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Thursday, November 03, 2005

The Haunting 

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After the staff performed a Buddhist cleansing ceremony last year, the spooky branch's paranormal activity abated. Staff members remain reluctant to work alone there during closed hours, but the staff all seem much more relaxed and carefree. We might need to conduct a similiar rite here at the Main, because there have been reports of hauntings in one of the basements and it's beginning to affect morale and job performance in one of the departments.

Certain old and seldom requested books are stored in the stacks of the basement, quiet and dank as a morgue. When a patron wants one of these books he fills out a request slip and gives it to a page and the page then journeys down an elevator to the basement stacks to retrieve the book. A few weeks ago a manager asked one of the pages to go get a book and the page his face contorted in fear. When the manager asked him what was taking so long the page confessed that he felt a ghostly presence down in the basement and was terrified to go down there. The manager decided to accomodate the page for a while and assigned him other tasks. Soon other pages began to balk and refuse to go down to the basement. She received reports of feelings of nameless dread, inexplicable cold spots, arm and neck hair raising and mysterious sounds - your standard haunting phenomena. The manager began to suspect that this was a clever way to shirk one of the pages' most unpopular duties so she went down to the basement herself to retrieve a book to show her staff that there was nothing to fear and silly superstitions did not belong in the workplace. She didn't see anything unusual, but as she reached for the book another fell off the shelf above her onto her head.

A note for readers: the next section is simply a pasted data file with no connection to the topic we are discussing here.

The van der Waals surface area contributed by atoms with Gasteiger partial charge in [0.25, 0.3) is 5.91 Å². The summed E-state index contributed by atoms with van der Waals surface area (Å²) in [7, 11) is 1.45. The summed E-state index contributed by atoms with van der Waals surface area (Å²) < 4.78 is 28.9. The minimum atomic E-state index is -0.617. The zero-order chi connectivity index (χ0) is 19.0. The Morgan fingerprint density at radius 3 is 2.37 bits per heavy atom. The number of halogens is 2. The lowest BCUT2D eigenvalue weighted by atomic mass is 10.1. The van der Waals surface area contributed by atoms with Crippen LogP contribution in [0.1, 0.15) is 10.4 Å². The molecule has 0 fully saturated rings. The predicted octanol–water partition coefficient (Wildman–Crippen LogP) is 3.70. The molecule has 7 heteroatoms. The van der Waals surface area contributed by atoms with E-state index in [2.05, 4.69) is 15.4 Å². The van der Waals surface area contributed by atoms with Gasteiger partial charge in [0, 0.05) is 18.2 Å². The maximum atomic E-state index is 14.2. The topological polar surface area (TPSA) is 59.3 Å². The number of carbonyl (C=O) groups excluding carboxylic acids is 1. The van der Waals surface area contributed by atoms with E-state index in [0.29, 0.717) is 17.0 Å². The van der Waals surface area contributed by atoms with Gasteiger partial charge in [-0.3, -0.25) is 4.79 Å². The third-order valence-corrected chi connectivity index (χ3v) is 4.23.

The book that fell on her head was, fittingly enough, about cats. I have to wonder if the fates were cruelly mocking her and her profession, or if the ghost was is that of a recently deceased librarian retiree of this system whose obituary I read last week. She was in her nineties, and bequeathed her surprisingly large estate to the care of her cats, 'whom she considered part of her family.' Upon their death, the remainder of the estate was to go to a local veterinary school for geriatric feline research. I have to thank her for that boost to the image of our profession.

Comments:
do you believe in deja vu?
 
Poor cats, always getting a bum rap. When I volunteered at the SPCA, little black kittens -- the most adorable creatures you can imagine -- would go unadopted for long stretches of time because so many people are afraid of "evil black cats". Seriously. In a modern metropolis, in this day and age.

As penance for your cat slander, you are to read _The Tiger in the House_ by Carl van Vechten this weekend. It's old and kind of crazy, but it's a good time. Your main branch has a copy, I believe.
 
I'm not disparaging kitties - sorry you got that. I'm laughing ruefully, and maybe a little nervously, at the stereotype of the spinster librarian who died alone with her catchildren.
 
I'm a bit of a skeptic myself but every once in a while there are places even I don't like. The University I transferred to this year occupies the site and many of the buildings from a decommissioned mental hospital. Needless to say parking is a pain since the layout was never designed to hold students. To combat this I've found a secret parking lot tucked into a corner of the property where nobody else parks. Wednesday night I discovered why as that "nameless dread" came over me while I walked to my car. Don't get me wrong, I'm still going to park there, it beats the alternative locations and I could benefit from the exercise running to my car provides.
 
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